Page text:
Although the physical and psychological challenges of nursing staff concern both political, hospital and union leaders, within the team nurses’ equilibrium depends on individual determining factors. What are they?
Expressions of gratitude by patients and families is by far one of the leading sources of motivation for nurses. “The thanks from patients and their loved ones reminds me of the meaning and value of my work,” says Maxime Bénard, an intensive care nurse at the Centre hospitalier de l’Université de Montréal (CHUM).
“Having done your best, seeing that a patient has stabilized, that a withdrawn teenager finally socializes, that a hospitalized child smiles when we come in, these are the things that lift our spirits!,” says Félix-Olivier Bonneville, hemato-oncology nurse at CHU Sainte-Justine and vice-president of the Fédération de la santé et des services sociaux (FSSS).
Recognition also comes from peers. “My colleagues and I are fortunate to be true collaborators with the doctors,” recounts the CHUM nurse. “They listen to our suggestions and trust us. It’s extremely rewarding.”
Another key value is solidarity. “It is essential to the quality of care given, to the well-being of the caregivers. Knowing that you can count professionally and morally on your colleagues encourages you not to give up despite the difficulties of the profession,” says Maxime Bénard.
Many people talk about their team as a “second family”. Between colleagues, reflexes develop of mutual aid and harmony based on mutual support. According to Félix-Olivier Bonneville, “we can arrange ourselves when someone needs to be replaced. This solidarity ensures a healthy and motivating work environment.”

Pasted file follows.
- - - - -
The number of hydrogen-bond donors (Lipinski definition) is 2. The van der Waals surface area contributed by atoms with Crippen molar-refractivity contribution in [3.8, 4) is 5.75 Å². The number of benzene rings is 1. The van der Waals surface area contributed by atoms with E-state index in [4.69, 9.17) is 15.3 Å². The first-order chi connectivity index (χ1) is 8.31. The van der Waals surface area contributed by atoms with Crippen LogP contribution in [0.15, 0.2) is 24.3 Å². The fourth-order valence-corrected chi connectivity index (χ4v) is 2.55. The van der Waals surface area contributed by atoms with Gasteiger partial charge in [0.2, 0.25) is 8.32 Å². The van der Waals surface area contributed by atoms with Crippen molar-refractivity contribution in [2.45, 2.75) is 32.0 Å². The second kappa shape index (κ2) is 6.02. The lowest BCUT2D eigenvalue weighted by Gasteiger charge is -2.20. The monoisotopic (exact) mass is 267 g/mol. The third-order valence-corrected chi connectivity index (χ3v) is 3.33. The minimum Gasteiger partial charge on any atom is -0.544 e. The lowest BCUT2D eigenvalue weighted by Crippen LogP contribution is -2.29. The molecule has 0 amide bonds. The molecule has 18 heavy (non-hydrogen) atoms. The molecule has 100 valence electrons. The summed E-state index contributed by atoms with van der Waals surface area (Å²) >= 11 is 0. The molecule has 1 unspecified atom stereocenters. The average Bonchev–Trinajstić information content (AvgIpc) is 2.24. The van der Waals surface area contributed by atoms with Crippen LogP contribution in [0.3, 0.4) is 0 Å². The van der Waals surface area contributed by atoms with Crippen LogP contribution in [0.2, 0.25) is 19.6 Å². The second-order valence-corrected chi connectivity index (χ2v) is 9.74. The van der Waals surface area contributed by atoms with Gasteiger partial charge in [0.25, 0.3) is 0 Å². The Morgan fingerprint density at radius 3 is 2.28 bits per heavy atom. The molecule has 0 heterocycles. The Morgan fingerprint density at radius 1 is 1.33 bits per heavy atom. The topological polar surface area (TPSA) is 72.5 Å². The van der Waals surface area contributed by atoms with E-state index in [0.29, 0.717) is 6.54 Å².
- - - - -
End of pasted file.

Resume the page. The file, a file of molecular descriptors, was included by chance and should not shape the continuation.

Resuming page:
Giving more of yourself seems quite ironic under the conditions for exercising the profession. However, professional self-improvement, looking after your physical and mental health and strengthening team spirit outside the service often comes up in the discussions of Canadian nursing staff. “Following continuing education means improving your skills, being able to prevent certain medical and relational problems. It’s a way of working on your self-esteem,” emphasizes Félix-Olivier Bonneville.
For Maxime Bénard, the anticipation also means “moving forward, proposing solutions to those responsible. Our bosses are open to our suggestions, because they too are in ‘search of solutions’ mode.”
Félix-Olivier Bonneville finally refers to the importance of initiatives that are “apparently secondary” but with real benefits: arranging informal events, such as cultural outings, meeting after work to relax, practising a sport with some colleagues…”